When the second stage of the mechanism happens, and the lone pair on X- forms a bond with the positive carbon atom, the product of this mechanism is not the one which Markovnikov's Rule predicts.

Second possibility

The electron pair moves to form a bond between the hydrogen and the right-hand carbon.

This time, the overall mechanism leads to the correct product.

Why does one of these work better than the other?

That's the truth of the situation! One of these mechanisms works better than the other one. The second mechanism works much faster than the first, and so most of the product that you get is CH3-CHX-CH3.

There will be small amounts of CH3-CH2-CH2X despite what Markovnikov says!

The difference between the two mechanisms lies in the intermediates - the things formed at the half-way stage.

In the mechanism that works best, you get a secondary carbocation formed as one of the intermediate ions.

In the slow mechanism which produces hardly any product, you get a primary carbocation formed instead.

It is much easier to form the secondary carbocation because it is more energetically stable. The activation energy for the reaction will be less, and so most of the reaction happens via that mechanism.

Activation energy:  The minimum energy needed before a reaction will occur. In this case it is the energy needed to break the various bonds and make the carbocation and the X- ion.

How to attack this sort of question in an exam

Suppose you were asked for the mechanism for the addition of HX to some alkene you hadn't come across before.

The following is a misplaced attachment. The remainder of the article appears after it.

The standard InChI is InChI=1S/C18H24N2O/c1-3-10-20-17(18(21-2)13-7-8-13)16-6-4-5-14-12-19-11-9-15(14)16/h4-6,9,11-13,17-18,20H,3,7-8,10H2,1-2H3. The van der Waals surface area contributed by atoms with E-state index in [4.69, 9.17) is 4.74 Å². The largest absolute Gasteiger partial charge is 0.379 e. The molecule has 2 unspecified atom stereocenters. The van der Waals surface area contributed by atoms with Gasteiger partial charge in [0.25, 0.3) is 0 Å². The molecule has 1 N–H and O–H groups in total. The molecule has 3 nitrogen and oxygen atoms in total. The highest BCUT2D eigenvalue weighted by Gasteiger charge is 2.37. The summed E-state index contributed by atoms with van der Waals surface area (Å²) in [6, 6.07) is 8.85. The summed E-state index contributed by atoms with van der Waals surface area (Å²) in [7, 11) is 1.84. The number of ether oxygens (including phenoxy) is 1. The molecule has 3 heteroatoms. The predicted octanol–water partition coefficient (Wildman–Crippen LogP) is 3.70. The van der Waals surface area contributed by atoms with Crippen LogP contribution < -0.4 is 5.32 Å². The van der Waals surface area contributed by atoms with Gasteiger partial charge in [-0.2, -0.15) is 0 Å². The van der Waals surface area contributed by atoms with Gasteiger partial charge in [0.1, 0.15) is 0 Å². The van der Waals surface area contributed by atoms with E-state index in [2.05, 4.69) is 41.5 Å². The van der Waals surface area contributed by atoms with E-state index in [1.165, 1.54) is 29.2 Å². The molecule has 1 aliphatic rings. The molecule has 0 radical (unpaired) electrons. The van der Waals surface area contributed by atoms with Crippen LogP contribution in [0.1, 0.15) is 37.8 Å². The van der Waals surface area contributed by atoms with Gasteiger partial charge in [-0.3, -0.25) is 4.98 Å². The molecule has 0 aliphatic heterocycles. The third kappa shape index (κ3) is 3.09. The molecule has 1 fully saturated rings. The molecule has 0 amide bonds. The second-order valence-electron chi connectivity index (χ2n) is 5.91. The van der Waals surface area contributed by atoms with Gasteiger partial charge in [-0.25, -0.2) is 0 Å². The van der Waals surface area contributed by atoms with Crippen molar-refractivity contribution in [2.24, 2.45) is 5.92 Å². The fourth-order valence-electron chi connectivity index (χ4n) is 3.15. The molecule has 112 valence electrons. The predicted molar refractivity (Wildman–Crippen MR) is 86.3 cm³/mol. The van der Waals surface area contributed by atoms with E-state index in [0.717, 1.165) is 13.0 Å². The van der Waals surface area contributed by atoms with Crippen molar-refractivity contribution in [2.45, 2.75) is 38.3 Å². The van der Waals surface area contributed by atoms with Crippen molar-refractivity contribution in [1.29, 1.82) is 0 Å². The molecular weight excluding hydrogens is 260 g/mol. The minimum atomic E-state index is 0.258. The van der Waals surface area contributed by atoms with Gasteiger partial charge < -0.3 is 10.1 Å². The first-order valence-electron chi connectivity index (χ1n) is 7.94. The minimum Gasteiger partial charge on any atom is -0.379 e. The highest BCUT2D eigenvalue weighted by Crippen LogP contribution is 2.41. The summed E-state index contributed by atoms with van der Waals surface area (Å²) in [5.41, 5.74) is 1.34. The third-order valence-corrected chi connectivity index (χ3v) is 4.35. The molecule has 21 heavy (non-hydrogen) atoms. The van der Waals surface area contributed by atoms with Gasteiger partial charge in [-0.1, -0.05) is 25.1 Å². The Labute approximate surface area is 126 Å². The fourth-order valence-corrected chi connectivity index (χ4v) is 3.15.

First, you need to decide whether the alkene is symmetrical or not. If it is symmetrical, there's no problem - it wouldn't matter which way around you added the HX. If it is unsymmetrical, you need to decide which way round the HX is going to add.

For example, supposed you were asked for the mechanism for the addition of HX to but-1-ene, CH3-CH2-CH=CH2.

First, use Markovnikov's Rule to decide which carbon to attach the hydrogen to. In this case, the hydrogen would get attached to the CH2 end of the double bond, because that carbon has more hydrogens than the CH end.

Warning!  Markovnikov's Rule is only to help you decide. Don't give the examiners any hint that you are using it - unless they specifically ask.

Now write the mechanism, taking care to draw the curly arrow showing the movement of the pi bond so that the hydrogen gets attached to that particular CH2 carbon.

If you are asked why the HX adds this way round, look at the carbocation formed as an intermediate and decide whether it is secondary or tertiary. Here it is a secondary ion. Then think about what sort of ion would be formed if the HX added the other way around. In this case that would be a primary ion.

Then say something like:

"The secondary carbocation formed in this reaction is more energetically stable than the primary one which would be formed if the addition was the other way round, and so less activation energy is needed."

Important!  If there were bits of this that you found you couldn't understand, you are probably trying to do too much too quickly.

Follow the links to carbocations (carbonium ions) and electrophilic addition to simple alkenes, get the basics sorted out properly, and then try again.

Where would you like to go now?

To menu of electrophilic addition reactions. . .

To menu of other types of mechanism. . .

To Main Menu . . .

© Jim Clark 2000